Where did those supplies go?

To China?

To Trump’s private warehouses?

To Jared Kushner, Trump’s son-in-law, for sale on the black market?

No one as yet knows.

A March 2 Washington Monthly story concluded ominously: “What if the White House simply gives all the masks and ventilators to red states and counties, leaving blue ones to struggle? What mechanisms of accountability are left?

“U.S. democracy wasn’t set up to deal with a president openly behaving like a James Bond villain while being protected by a political party behaving more like a mafia than a civic institution.”     

PROPAGANDA AS “NEWS”

After Easter weekend, Trump began holding daily press briefings at the White House. 

Their official purpose: To update the country on the administration’s ongoing response to the Coronavirus pandemic.

Their real purpose: To serve as a substitute for Trump’s hate-filled political rallies, which resembled those staged by Germany’s Fuhrer, Adolf Hitler, at Nuremberg.

These had been temporarily cancelled due to demands for social distancing to stem the rising tide of the COVID-19 pandemic. That had been Trump’s primary reason for seeking to end social distancing.

The White House tried hard to stage-manage these appearances. For example, on April 14, 2020, Trump interrupted the question-and-answer session by cutting to a White House-produced video to try to shame the media for critical coverage of his response to the crisis. 

Symptoms of coronavirus disease 2019 4.0.svg

On April 26, The New York Times ran a story entitled: “Self-praise, hubris and self-pity: Examining 260,000 words about the Coronavirus from President Trump.” Summing up the image that Trump has tried to present of himself to the world, the Times concluded:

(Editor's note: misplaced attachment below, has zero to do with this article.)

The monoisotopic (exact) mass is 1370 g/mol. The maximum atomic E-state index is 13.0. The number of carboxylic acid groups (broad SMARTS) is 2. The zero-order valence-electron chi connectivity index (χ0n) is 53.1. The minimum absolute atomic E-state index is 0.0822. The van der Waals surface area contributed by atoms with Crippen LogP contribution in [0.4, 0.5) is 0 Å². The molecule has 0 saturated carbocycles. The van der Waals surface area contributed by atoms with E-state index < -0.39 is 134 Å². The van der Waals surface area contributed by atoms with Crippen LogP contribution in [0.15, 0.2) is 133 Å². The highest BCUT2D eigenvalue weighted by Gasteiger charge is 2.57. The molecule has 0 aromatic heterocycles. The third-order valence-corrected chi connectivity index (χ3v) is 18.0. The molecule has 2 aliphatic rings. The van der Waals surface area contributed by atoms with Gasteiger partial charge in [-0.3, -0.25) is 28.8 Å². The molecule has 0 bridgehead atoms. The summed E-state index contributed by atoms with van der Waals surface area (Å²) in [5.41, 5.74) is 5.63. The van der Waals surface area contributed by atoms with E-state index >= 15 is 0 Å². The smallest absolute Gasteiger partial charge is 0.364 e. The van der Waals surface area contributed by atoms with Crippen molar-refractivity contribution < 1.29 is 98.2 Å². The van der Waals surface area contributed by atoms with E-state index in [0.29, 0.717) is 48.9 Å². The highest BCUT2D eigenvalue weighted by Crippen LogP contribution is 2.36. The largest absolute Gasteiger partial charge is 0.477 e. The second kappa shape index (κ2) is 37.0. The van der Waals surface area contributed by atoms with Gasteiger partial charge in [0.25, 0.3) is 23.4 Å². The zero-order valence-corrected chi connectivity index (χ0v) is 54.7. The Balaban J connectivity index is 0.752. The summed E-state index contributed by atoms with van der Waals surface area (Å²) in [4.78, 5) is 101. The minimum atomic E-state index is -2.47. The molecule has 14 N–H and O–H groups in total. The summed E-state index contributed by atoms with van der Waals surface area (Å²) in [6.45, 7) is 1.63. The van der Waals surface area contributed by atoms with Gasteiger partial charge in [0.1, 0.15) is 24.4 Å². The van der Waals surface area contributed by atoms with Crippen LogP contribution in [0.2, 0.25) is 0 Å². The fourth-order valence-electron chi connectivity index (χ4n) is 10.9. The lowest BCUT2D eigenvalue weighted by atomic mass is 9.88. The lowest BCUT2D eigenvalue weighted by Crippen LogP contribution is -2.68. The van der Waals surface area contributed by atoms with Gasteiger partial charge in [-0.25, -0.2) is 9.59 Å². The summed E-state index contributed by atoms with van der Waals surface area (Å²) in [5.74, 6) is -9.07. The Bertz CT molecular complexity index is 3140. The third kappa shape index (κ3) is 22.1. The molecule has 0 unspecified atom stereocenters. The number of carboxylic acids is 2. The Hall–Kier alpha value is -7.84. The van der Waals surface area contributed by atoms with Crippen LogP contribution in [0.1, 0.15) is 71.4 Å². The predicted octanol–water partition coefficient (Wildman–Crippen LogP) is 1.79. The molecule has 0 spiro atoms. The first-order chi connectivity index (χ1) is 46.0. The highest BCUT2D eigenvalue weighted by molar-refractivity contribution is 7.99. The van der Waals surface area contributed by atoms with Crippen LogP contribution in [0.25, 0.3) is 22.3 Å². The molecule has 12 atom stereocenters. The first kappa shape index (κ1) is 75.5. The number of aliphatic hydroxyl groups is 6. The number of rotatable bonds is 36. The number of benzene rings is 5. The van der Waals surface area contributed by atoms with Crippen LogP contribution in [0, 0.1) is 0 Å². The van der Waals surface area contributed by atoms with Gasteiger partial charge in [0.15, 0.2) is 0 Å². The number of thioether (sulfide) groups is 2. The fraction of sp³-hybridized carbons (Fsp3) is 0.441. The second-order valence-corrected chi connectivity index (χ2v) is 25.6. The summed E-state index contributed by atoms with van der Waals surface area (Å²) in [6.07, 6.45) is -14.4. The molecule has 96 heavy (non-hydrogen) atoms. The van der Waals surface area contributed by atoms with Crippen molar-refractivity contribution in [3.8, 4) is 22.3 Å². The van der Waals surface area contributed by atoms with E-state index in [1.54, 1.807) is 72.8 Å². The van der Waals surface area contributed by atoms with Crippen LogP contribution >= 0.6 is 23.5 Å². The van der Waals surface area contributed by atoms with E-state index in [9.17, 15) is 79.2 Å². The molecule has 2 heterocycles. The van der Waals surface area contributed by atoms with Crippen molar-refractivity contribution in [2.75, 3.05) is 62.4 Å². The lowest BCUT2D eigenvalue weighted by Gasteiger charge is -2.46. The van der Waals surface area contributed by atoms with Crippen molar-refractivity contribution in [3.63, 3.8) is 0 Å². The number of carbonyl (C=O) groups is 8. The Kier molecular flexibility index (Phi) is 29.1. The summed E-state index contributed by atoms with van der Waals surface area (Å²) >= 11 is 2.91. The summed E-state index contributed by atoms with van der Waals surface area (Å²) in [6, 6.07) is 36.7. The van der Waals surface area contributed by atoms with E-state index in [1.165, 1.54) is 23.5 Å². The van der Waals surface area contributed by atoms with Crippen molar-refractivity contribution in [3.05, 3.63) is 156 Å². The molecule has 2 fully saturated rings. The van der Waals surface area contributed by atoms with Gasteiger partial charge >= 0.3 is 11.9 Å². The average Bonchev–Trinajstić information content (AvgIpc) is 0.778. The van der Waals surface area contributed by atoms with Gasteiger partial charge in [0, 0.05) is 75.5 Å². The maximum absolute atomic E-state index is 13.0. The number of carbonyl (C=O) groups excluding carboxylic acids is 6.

“The self-regard, the credit-taking, the audacious rewriting of recent history to cast himself as the hero of the pandemic rather than the president who was slow to respond: Such have been the defining features of Trump’s use of the bully pulpit during the coronavirus outbreak….

“By far the most recurring utterances from Trump in the [White House] briefings are self-congratulations, roughly 600 of them, which are often predicated on exaggerations and falsehoods….

“Trump’s attempts to display empathy or appeal to national unity (about 160 instances) amount to only a quarter of the number of times he complimented himself or a top member of his team.” 

QUACKERY AS “MEDICINE”

On April 23, Trump ventured into the equivalent of a PR minefield—and stepped on a mine of his own making.

After musing on new government research into how the virus reacts to different temperatures, climates and surfaces, Trump said: “So I asked Bill [William N. Bryan, acting Under Secretary for Science and Technology at the Department of Homeland Security] a question….

“So, supposing we hit the body with a tremendous—whether it’s ultraviolet or just very powerful light—and I think you said that that hasn’t been checked, but you’re going to test it.  And then I said, supposing you brought the light inside the body, which you can do either through the skin or in some other way, and I think you said you’re going to test that too.  It sounds interesting.

“And then I see the disinfectant, where it knocks it out in a minute. One minute! And is there a way we can do something like that, by injection inside or almost a cleaning. Because you see it gets in the lungs and it does a tremendous number on the lungs. So it would be interesting to check that. So, that, you’re going to have to use medical doctors with. But it sounds interesting to me.”

Trump was clearly seeking agreement with his latest medical theory. But Dr. Deborah Birx, the Coronavirus Task Force response coordinator, remained silent.

The Internet—and medical experts—did not.

On Twitter—the social media platform Trump routinely uses to attack everyone he hates—his suggestion that injecting disinfectants could treat Coronavirus drew scorn and ridicule.

One tweet showed Trump as a doctor hovering over a patient and saying: “Once I’ve pumped you full of disinfectant, I’ll zap you with this UV torch until you’re cured.”

Another meme featured Trump as Marie Antoinette saying: “Let them eat Clorox.”

Clorox Disinfecting Bleach, Regular - 121 Ounce Bottle - Walmart ...

Medical experts found Trump’s off-the-cuff remarks no laughing matter. Several doctors warned the public against injecting disinfectant or using UV light.